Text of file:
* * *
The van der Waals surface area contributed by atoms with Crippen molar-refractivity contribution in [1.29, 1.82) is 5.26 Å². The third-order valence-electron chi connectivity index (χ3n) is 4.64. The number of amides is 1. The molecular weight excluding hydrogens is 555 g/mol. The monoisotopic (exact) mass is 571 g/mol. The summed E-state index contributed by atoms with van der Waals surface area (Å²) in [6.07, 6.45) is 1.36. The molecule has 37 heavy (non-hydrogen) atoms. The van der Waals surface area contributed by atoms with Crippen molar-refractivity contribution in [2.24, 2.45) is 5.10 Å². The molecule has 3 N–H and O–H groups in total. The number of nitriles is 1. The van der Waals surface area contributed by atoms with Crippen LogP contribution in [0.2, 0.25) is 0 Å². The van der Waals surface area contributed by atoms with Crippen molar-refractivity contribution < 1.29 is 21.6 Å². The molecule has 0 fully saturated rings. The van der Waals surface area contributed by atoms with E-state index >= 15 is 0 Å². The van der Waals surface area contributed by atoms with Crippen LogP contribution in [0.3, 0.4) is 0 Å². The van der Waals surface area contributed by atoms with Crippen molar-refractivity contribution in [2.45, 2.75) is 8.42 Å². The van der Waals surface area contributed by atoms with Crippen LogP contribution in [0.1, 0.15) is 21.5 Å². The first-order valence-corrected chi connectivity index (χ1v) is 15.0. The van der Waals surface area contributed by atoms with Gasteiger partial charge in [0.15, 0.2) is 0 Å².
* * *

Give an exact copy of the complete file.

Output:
The van der Waals surface area contributed by atoms with Crippen molar-refractivity contribution in [1.29, 1.82) is 5.26 Å². The third-order valence-electron chi connectivity index (χ3n) is 4.64. The number of amides is 1. The molecular weight excluding hydrogens is 555 g/mol. The monoisotopic (exact) mass is 571 g/mol. The summed E-state index contributed by atoms with van der Waals surface area (Å²) in [6.07, 6.45) is 1.36. The molecule has 37 heavy (non-hydrogen) atoms. The van der Waals surface area contributed by atoms with Crippen molar-refractivity contribution in [2.24, 2.45) is 5.10 Å². The molecule has 3 N–H and O–H groups in total. The number of nitriles is 1. The van der Waals surface area contributed by atoms with Crippen LogP contribution in [0.2, 0.25) is 0 Å². The van der Waals surface area contributed by atoms with Crippen molar-refractivity contribution < 1.29 is 21.6 Å². The molecule has 0 fully saturated rings. The van der Waals surface area contributed by atoms with E-state index >= 15 is 0 Å². The van der Waals surface area contributed by atoms with Crippen LogP contribution in [0.3, 0.4) is 0 Å². The van der Waals surface area contributed by atoms with Crippen molar-refractivity contribution in [2.45, 2.75) is 8.42 Å². The van der Waals surface area contributed by atoms with Crippen LogP contribution in [0.1, 0.15) is 21.5 Å². The first-order valence-corrected chi connectivity index (χ1v) is 15.0. The van der Waals surface area contributed by atoms with Gasteiger partial charge in [0.15, 0.2) is 0 Å².